Inside these gates were detached two-story houses, one for each Party secretary. On the doorstep of the first secretary, Li Jing-quan, stood yet another armed guard. I grew up taking hierarchy and privilege for granted.

All adults working in the main compound had to show their passes when they came through the main gate. We children had no passes, but the guards recognized us.

Things became complicated if we had visitors. They had to fill out forms, then the porter's lodge would ring our apartment and someone had to go all the way down to the front gate to collect them. The staff did not welcome other children. They said they did not want the grounds messed up. This discouraged us from bringing friends home, and during the whole of my four years in the top key school I invited girlfriends home only a very few times.

I hardly ever went outside the compound except to go to school. A few times I went to a department store with my grandmother, but I never felt the need to buy anything.

Shopping was an alien concept to me, and my parents gave me pocket money only on special occasions. Our canteen was like a restaurant, and served excellent food. Except during the famine, there were always at least seven or eight dishes from which to choose. The chefs were handpicked, and were all either 'grade one' or 'special grade." Top chefs were graded like teachers. At home, there were always sweets and fruit. There was nothing else I wanted to eat except ice lollies. Once, on Children's Day, I June, when I was given some pocket money, I ate twenty-six in one go.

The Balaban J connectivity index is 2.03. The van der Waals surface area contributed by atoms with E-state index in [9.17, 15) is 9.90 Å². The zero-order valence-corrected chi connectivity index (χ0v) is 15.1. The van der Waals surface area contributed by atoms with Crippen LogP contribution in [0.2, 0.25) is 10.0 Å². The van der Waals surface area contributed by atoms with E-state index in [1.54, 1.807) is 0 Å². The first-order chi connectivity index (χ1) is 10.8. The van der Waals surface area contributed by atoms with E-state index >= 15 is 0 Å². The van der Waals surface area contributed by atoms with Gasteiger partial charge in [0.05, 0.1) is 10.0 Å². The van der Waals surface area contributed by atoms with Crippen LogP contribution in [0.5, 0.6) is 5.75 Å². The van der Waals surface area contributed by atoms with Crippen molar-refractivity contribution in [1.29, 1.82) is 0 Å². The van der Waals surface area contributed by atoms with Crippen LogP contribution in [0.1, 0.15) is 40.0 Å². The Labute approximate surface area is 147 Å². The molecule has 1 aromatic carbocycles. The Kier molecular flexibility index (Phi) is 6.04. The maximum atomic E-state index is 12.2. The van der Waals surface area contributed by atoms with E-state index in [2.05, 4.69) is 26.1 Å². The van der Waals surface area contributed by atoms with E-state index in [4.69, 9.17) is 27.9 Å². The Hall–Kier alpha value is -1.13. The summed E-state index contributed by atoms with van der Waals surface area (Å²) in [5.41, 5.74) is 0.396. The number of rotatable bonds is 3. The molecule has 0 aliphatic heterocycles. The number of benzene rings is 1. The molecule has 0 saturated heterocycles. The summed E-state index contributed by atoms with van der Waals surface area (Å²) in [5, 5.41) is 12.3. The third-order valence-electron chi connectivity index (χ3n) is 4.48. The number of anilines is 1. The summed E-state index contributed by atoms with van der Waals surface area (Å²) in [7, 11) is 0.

Life in the compound was self-contained. It had its own shops, hairdressers, cinemas, and dance halls, as well as plumbers and engineers. Dancing was very popular. On weekends there were different dancing parties for the different levels of staff in the provincial government. The one in the former US servicemen's ballroom was for families at and above the level of bureau chief. It always had an orchestra, and actors and actresses from the Provincial Song and Dance Troupe to make it more colorful and elegant. Some of the actresses used to come to our apartment to chat with my parents, and then they would take me for a walk around the compound. I was terribly proud to be seen in their company, as actors and actresses were endowed with tremendous glamour in China. They enjoyed special tolerance and were allowed to dress more flamboyantly than other people, and even to have affairs.

Since the troupe came under his department, my father was their boss. But they did not defer to him like other people. They used to tease him and call him 'the star dancer." My father just smiled and looked shy. The dancing was a kind of casual ballroom dancing, and the couples glided up and down rather demurely on the highly polished floor. My father was indeed a good dancer, and he obviously enjoyed himself. My mother was no good at it she could not get the rhythm right, so she did not like it.